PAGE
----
• Good morning, Richard, and thank you for reaching out to me, again. First, I want to wish you a Happy Thanksgiving. Second, not having been involved in unions at all during my professional life, I am ignorant of the politics to which you refer. Shame on me, I guess. I got involved in the BLA legislation because I wanted to help preserve and protect the participants who were given a promise only to see that promise mishandled. I believe that the BLA works. The numbers make sense to me, as well as the process. Alternative legislation being proposed will drive many of the healthy systems into ruin.

  3. Yes we are taxpayers! But if my husband looses the pension he was promised after working 30 years, he and millions of others who will lose their pension will no longer be taxpayers if they only receive Social Security. Many, including us, will probably end up losing everything they have worked for.

    • Good morning, Catherine. It is unconscionable that our government is sanctioning the reduction of benefits for American workers who were promised this benefit! The only proposal before Congress that offers a lifeline to the critical and declining plans is HR 397. I will continue to fight for that legislation and for the pensioners.

  4. This plan attempts to save the PBGC by funding it with premiums and pension cuts and suck all failing funds into it like a black hole with 20% or more reductions and more if needed instead of trying to save the retirees and pensions which in turn saves the PBGC by funds not falling on the PBGC for assistance.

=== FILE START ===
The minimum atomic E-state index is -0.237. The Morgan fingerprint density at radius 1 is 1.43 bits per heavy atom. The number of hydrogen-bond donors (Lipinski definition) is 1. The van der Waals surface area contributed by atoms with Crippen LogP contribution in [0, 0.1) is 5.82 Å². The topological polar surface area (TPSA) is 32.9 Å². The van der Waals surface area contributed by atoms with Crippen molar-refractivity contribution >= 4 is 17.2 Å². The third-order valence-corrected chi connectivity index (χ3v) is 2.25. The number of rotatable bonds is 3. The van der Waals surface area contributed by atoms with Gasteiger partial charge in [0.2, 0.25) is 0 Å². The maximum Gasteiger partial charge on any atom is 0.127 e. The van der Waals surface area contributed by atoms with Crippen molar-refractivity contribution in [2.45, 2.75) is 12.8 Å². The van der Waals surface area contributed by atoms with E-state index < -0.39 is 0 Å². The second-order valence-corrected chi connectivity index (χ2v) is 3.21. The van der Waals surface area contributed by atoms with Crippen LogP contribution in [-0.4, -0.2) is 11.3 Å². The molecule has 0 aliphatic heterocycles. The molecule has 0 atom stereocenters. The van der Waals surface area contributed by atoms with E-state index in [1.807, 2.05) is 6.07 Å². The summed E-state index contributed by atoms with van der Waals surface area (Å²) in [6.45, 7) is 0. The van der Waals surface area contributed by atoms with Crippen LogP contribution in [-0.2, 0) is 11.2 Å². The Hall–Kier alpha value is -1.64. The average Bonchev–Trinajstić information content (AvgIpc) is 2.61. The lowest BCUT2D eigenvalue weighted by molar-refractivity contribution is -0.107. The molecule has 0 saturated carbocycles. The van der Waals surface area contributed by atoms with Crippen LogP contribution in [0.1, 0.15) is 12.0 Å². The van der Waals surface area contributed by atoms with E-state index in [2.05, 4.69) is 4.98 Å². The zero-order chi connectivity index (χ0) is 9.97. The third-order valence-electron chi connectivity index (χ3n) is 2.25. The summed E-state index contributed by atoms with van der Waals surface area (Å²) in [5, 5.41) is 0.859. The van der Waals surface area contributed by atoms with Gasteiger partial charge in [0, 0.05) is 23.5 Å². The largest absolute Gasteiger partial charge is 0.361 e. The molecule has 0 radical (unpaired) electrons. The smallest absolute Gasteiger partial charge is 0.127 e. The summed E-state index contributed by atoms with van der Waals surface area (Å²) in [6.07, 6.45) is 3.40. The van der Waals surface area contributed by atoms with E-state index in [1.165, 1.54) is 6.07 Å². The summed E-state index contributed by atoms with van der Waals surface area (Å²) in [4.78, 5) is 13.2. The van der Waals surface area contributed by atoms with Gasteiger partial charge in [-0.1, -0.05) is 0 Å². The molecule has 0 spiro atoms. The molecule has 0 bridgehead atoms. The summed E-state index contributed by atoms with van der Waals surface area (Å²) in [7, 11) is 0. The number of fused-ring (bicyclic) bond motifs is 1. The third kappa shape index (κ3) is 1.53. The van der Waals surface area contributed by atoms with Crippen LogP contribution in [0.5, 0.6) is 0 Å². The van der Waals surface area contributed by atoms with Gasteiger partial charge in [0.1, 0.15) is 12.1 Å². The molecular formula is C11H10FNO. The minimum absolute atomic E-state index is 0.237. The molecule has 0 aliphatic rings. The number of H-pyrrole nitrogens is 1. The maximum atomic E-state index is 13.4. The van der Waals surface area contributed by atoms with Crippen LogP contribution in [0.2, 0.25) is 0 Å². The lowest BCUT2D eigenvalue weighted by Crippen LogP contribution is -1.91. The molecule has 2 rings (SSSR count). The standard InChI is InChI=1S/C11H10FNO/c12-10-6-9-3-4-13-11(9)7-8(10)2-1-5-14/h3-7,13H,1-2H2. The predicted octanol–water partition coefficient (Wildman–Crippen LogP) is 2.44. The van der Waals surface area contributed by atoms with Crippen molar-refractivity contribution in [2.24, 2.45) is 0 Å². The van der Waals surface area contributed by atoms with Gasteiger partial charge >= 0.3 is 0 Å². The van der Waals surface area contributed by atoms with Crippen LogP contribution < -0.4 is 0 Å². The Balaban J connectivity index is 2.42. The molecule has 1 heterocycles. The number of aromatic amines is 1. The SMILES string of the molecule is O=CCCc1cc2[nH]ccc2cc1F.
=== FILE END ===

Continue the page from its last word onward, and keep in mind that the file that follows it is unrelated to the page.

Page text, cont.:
The BLA fixes the funds and restores the retirees so they don’t need the PBGC and as a result it also survives the PBGC.
    This plan vs the BLA is like trying to fix a wagon in the desert while your horses are dying of thirst instead of just unhooking and heading for a known waterhole.

    • So true, Ed. It is awful. Please see my recent post titled K.I.S.S.

    • May I respectfully ask. Is this “in turn saves the PBGC by funds not falling on the PBGC for assistance” not a false statement. The Central States fund will not qualify for a loan under HR397(Hoffa Act) and will require a total bailout from the PGBC using the IBT legislation language.As in free money from the PGBC never to be paid back.Is this is false please fell free to correct me Mr Kamp..We also seem to have a bit of a discrepancy as to how many funds will require additional PGBC funds but both agendas admit funds will be “falling on the PBGC for assistance”

      • Good morning, Richard. Thanks for continuing the conversation. I am not aware of any funds other than the original three that will need additional assistance from the PBGC, as Cheiron has not updated their analysis to reflect the roughly 10-11 additional plans that are now classified as C&D. Furthermore, in our presentations before House and Senate staff, there was never any mention that CS couldn’t apply for a loan despite needing additional support from the PBGC. Where in the legislation does it say that? How many funds do you believe will need additional support from the PBGC and whose numbers are you using? As mentioned above, the Cheiron analysis determined that three of the original 114 tested would need PBGC assistance. Thanks.

  5. Russ, did you ever get in contact with Rachel Greszler, Joshua Rauh, or actuaries from the GAO, so you could compare analysis of BLA? I’m sure that you realize that the IBT, under direction of John Murphy hired Cheiron. There seems to be quite a disparity in the numbers. BLA will not pass with this current Senate. John Murphy personally told me that if the Democtats gain control of the Senate in 2020 (and keep control of the House) BLA has more potentiall to pass. This is more can kicking while funds such as Central States march towards insolvency. Personally, I believe BLA is flawed, although it would help the pensions in the short term. We’ll see what is “negotiated” in the Senate by years end.